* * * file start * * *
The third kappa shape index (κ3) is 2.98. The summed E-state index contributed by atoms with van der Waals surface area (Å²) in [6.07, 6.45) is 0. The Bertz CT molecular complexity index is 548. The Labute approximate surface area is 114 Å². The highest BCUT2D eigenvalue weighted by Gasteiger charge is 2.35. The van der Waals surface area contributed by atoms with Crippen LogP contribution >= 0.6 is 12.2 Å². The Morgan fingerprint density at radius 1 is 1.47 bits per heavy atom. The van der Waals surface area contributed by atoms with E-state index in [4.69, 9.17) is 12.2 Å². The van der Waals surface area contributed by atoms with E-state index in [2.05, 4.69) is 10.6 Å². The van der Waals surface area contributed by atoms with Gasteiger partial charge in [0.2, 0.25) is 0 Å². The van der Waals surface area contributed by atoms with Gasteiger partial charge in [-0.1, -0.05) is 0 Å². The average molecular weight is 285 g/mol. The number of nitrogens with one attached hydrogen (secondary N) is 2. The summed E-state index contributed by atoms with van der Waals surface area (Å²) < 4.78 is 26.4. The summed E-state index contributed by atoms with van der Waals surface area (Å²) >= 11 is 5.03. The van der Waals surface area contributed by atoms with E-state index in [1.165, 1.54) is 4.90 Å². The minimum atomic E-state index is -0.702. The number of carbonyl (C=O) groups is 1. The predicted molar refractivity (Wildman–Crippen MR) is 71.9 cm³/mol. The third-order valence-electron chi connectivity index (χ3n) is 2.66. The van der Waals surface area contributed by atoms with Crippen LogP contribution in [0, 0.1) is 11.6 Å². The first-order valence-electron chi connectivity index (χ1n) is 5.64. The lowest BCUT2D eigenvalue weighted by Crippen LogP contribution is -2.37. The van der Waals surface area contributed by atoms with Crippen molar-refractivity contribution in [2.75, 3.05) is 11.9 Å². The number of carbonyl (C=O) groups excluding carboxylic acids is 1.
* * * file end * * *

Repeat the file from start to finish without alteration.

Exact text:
The third kappa shape index (κ3) is 2.98. The summed E-state index contributed by atoms with van der Waals surface area (Å²) in [6.07, 6.45) is 0. The Bertz CT molecular complexity index is 548. The Labute approximate surface area is 114 Å². The highest BCUT2D eigenvalue weighted by Gasteiger charge is 2.35. The van der Waals surface area contributed by atoms with Crippen LogP contribution >= 0.6 is 12.2 Å². The Morgan fingerprint density at radius 1 is 1.47 bits per heavy atom. The van der Waals surface area contributed by atoms with E-state index in [4.69, 9.17) is 12.2 Å². The van der Waals surface area contributed by atoms with E-state index in [2.05, 4.69) is 10.6 Å². The van der Waals surface area contributed by atoms with Gasteiger partial charge in [0.2, 0.25) is 0 Å². The van der Waals surface area contributed by atoms with Gasteiger partial charge in [-0.1, -0.05) is 0 Å². The average molecular weight is 285 g/mol. The number of nitrogens with one attached hydrogen (secondary N) is 2. The summed E-state index contributed by atoms with van der Waals surface area (Å²) < 4.78 is 26.4. The summed E-state index contributed by atoms with van der Waals surface area (Å²) >= 11 is 5.03. The van der Waals surface area contributed by atoms with E-state index in [1.165, 1.54) is 4.90 Å². The minimum atomic E-state index is -0.702. The number of carbonyl (C=O) groups is 1. The predicted molar refractivity (Wildman–Crippen MR) is 71.9 cm³/mol. The third-order valence-electron chi connectivity index (χ3n) is 2.66. The van der Waals surface area contributed by atoms with Crippen LogP contribution in [0, 0.1) is 11.6 Å². The first-order valence-electron chi connectivity index (χ1n) is 5.64. The lowest BCUT2D eigenvalue weighted by Crippen LogP contribution is -2.37. The van der Waals surface area contributed by atoms with Crippen molar-refractivity contribution in [2.75, 3.05) is 11.9 Å². The number of carbonyl (C=O) groups excluding carboxylic acids is 1.